Tagged is looking for a Big Data Engineer. According to the post, “Technology is at the point where ubiquitous devices mitigate the problem of physical distance between people. In other words, the internet is part of our physical world and our physical world embraces the internet. The round-trip of reality to digital bits and back means that all life is now data – it is all about the capture, extraction, augmentation, interpretation, transformation, composition, propagation and last but not least, the volume of data. The Data Engineer will be the most important software engineering position for decades to come.” Read more
Posts Tagged ‘NoSQL’
Picking up from where we left off yesterday, we continue exploring where 2014 may take us in the world of semantics, Linked and Smart Data, content analytics, and so much more.
Marco Neumann, CEO and co-founder, KONA and director, Lotico: On the technology side I am personally looking forward to make use of the new RDF1.1 implementations and the new SPARQL end-point deployment solutions in 2014 The Semantic Web idea is here to stay, though you might call it by a different name (again) in 2014.
Bill Roberts, CEO, Swirrl: Looking forward to 2014, I see a growing use of Linked Data in open data ‘production’ systems, as opposed to proofs of concept, pilots and test systems. I expect good progress on taking Linked Data out of the hands of specialists to be used by a broader group of data users.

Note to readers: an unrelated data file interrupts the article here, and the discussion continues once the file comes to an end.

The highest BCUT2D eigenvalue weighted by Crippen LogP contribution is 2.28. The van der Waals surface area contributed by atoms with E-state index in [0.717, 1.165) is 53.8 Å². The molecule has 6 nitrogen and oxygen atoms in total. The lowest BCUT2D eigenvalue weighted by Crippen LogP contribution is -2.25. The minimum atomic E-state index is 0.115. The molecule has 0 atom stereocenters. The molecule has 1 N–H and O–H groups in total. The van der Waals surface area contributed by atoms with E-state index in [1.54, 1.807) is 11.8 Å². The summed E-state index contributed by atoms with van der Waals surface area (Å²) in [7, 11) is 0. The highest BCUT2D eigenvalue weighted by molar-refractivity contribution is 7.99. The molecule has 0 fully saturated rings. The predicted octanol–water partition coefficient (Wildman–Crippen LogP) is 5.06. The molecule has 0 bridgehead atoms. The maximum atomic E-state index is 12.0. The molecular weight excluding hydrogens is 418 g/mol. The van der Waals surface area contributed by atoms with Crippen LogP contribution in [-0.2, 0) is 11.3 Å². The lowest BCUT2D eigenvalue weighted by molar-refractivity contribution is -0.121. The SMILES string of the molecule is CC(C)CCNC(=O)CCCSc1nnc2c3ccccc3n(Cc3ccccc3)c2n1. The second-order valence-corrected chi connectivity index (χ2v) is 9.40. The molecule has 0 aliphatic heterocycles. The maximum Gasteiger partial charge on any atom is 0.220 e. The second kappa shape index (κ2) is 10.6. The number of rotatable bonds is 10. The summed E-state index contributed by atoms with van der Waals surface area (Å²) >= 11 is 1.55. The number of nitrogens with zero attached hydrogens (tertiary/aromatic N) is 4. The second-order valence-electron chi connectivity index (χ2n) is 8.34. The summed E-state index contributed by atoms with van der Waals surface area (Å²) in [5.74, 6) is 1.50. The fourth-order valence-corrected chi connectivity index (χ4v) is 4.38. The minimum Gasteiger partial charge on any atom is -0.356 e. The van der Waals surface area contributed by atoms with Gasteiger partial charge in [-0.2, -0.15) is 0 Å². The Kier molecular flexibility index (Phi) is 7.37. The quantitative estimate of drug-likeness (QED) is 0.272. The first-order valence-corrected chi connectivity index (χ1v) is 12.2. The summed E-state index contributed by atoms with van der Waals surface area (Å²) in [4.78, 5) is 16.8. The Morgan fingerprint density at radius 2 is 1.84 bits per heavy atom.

Yesterday we said a fond farewell to 2013. Today, we look ahead to the New Year, with the help, once again, of our panel of experts:
Phil Archer, Data Activity Lead, W3C:
For me the new Working Groups (WG) are the focus. I think the CSV on the Web WG is going to be an important step in making more data interoperable with Sem Web.
I’d also like to draw attention to the upcoming Linking Geospatial Data workshop in London in March. There have been lots of attempts to use Geospatial data with Linked Data, notably GeoSPARQL of course. But it’s not always easy. We need to make it easier to publish and use data that includes geocoding in some fashion along with the power and functionality of Geospatial Information systems. The workshop brings together W3C, OGC, the UK government [Linked Data Working Group], Ordnance Survey and the geospatial department at Google. It’s going to be big!
[And about] JSON-LD: It’s JSON so Web developers love it, and it’s RDF. I am hopeful that more and more JSON will actually be JSON-LD. Then everyone should be happy.
As we prepare to greet the New Year, we take a look back at the year that was. Some of the leading voices in the semantic web/Linked Data/Web 3.0 and sentiment analytics space give us their thoughts on the highlights of 2013.
Phil Archer, Data Activity Lead, W3C:
The completion and rapid adoption of the updated SPARQL specs, the use of Linked Data (LD) in life sciences, the adoption of LD by the European Commission, and governments in the UK, The Netherlands (NL) and more [stand out]. In other words, [we are seeing] the maturation and growing acknowledgement of the advantages of the technologies.